Just after Jesus had risen, his disciples witnessed The Great Commission. In Matthew 28: 16-20 we read: Then the eleven disciples went to Galilee, to the mountain where Jesus had told them to go. When they saw him, they worshiped him; but some doubted. Then Jesus came to them and said, “All authority in heaven and on earth has been given to me. Therefore go and make disciples of all nations, baptizing them in the name of the Father and of the Son and of the Holy Spirit, and teaching them to obey everything I have commanded you. And surely I am with you always, to the very end of the age.” The commission outlines what Jesus desired the apostles to accomplish in his absence. The essence of The Great Commission was Jesus’ command to his then followers as well as all those to come, to make disciples, and this will be done through baptizing and teaching.
Jesus commanded us to “make disciples” and we should do this by baptizing and teaching. Some would consider Acts 1:8 a part of the Great Commission, as we read, ”But you will receive power when the Holy Spirit comes on you; and you will be my witnesses in Jerusalem, and all Judea and Samaria, and to the ends of the earth. ”The Holy Spirit gives us power to “make disciples.”
Last Sunday in our adult Sunday school class, we poured over the passage from Matthew, where Jesus said to his disciples and a large crowd, “If anyone thirsts, let him come to me and drink. He who believes in me, as the scripture has said, out of HIS heart will flow rivers of flowing water. IT bothered me that “the rivers of flowing water,” (the Holy Spirit as such) were to flow out of those who believed in Jesus as opposed to emanating from Jesus Himself. As I though more about it, I understood that if the Holy Spirit flowed out from the believers, they were being empowered to fulfill the Great Commission.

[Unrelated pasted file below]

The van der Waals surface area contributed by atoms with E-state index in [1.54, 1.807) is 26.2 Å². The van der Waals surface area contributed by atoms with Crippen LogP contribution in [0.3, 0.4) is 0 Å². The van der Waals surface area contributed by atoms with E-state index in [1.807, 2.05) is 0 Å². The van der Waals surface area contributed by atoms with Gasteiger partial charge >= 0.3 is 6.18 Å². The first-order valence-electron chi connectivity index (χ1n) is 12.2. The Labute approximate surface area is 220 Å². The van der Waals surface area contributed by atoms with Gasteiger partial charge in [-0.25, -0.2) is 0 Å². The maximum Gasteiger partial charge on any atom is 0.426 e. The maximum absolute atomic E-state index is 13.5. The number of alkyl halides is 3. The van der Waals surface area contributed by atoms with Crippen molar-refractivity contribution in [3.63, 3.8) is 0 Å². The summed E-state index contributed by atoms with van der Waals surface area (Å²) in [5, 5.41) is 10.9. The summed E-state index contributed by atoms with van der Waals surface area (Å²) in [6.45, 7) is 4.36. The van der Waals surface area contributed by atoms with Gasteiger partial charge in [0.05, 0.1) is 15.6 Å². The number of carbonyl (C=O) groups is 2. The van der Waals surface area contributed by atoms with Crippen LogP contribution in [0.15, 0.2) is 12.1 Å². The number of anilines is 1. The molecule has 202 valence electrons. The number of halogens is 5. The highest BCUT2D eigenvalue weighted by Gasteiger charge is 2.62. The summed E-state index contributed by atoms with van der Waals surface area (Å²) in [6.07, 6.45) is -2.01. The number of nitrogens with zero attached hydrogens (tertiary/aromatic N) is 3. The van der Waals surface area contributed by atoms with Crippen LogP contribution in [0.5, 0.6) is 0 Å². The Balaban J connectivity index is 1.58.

The Great Commission is the beginning of faith in action for all Christians. In verse 18, Jesus tells us that all authority in heaven and on earth had been given to Him. He instructs us to have faith in Him. This statement validates His power in the lives of Christians everywhere. This statement validates our commitment to Him, and reveals His omnipotence and His Deity.
The Great Commission is a knock on our door of discipleship – a calling to every Christian to step forward in the faith and share the Good News. But slow down a tad. This is faith in action. Oh…the word that can cause so many to be uncomfortable –evangelism. Just how can we carry out Christ’s command to make disciples of all nations, baptizing them in the name of the Father, and of the Son and of the Holy Spirit? How do we go about teaching them to obey everything He commanded of us?